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Facebook product manager talks Facebook for iOS & retooling the mobile development process

Facebook has been doing a lot of work to improve its mobile experiences, most notably the release of a faster, rebuilt native Facebook for iOS app in August and the more-recently promised timed release cycles for its mobile apps.

Today, Facebook product manager Michael Sharon took to the company’s blog to share more on how it has retooled its development process and integrated features from its standalone apps into Facebook for iOS. If you’ve ever wondered the focus behind Facebook’s strategy on iOS, Sharon provided some good insights…

On Facebook’s mobile development process:

By retooling our development process–from making every product team responsible for their experience across desktop and mobile, to switching to native code and timed release cycles–we’ve been able to make sure the best of each standalone app is represented in the core app experience…

Facebook has historically had a small, nimble engineering team with separate groups dedicated to desktop and mobile experiences. In fact, the first core iOS app was originally built and maintained by one person, and later developed by a single small team…Within the last year, our engineering teams have taken ownership of their product experiences across both desktop and our mobile apps. These teams know their product, features, and users better than anyone and are sensitive to the nuances of developing and adapting these experiences across multiple platforms. 

On integrating features from standalone apps:

Not every feature from the standalone apps makes sense for the core app, so as the Facebook for iOS PM, one of my jobs is to make sure that the features we share across apps result in the best user experience. So while the swipe gesture to reveal the camera roll works really well within the Camera app – we chose not to include this in the core app because the gesture doesn’t make sense with our persistent top navigation bar. To make it into the core app, a feature has to add significant value to the integrated experience, regardless of how critical it is in one of our standalone apps.  

The core app is not just composed of features from standalone apps – there are many teams that own key portions of the core app and continue to iterate on them. Timeline, Groups and Events are sections that are completely owned and maintained by their respective teams.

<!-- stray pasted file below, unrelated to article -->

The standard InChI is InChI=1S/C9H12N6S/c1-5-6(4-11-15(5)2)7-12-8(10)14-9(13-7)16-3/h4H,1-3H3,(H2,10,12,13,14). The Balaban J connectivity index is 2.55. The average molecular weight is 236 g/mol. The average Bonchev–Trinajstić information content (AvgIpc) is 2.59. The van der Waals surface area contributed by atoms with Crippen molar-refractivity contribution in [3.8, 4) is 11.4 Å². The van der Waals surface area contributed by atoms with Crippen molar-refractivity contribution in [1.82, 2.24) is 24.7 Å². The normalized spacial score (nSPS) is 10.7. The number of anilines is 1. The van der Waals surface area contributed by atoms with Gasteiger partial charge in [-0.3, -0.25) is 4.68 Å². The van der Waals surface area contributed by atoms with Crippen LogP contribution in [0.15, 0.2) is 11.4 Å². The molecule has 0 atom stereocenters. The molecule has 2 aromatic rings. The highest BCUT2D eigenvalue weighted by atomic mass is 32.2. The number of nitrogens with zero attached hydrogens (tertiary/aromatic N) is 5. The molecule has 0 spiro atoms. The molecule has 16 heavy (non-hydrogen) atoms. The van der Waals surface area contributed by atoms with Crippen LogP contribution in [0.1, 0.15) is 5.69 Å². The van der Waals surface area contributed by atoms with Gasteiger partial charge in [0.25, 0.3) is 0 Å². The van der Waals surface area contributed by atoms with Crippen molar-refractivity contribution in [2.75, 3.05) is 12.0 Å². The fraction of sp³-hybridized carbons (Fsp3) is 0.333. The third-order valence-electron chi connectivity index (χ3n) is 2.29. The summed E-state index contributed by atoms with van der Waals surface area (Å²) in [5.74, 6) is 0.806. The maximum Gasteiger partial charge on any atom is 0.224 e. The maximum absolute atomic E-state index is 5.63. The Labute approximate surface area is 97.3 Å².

As we continue to develop Facebook across platforms, we will continue to use our standalone apps to push the limits of each product and leverage new, battle-tested features to create the best possible core app experiences on every platform.

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Apple’s iTunes Connect Mobile app updated with new features

Apple updated its iTunes Connect Mobile app today that allows developers to keep an eye on their app sales stats and related data from iTunes Connect. Among the new features are “enhanced product detail views for your entire catalog,” the ability to view app ratings and reviews from customers, a new advanced search feature, and user-interface refinements on the iPad. Developers will also now be able to reject apps submitted for review and release approved updates from within the app. The updated iTunes Connect Mobile app is available on the App Store now.


Apple changes its rules in Taiwan to allow users 7 days to test an app?

We haven’t gotten official word on this but the Economic Times of India is reporting that Apple changed its return policy on Apps from minutes to 7 days.  We reported earlier this month that Taiwan gave both Apple and Google two weeks to comply withits consumer protection mandate.

An official said the lack of a return and refund mechanism violated the Consumer Protection Act. In an example of the problem the city government is trying to prevent, Yeh cited a case of software bought on Apple Store on Thursday that did not work, but left the buyer without recourse.

It appears that Apple has complied (Google, less so):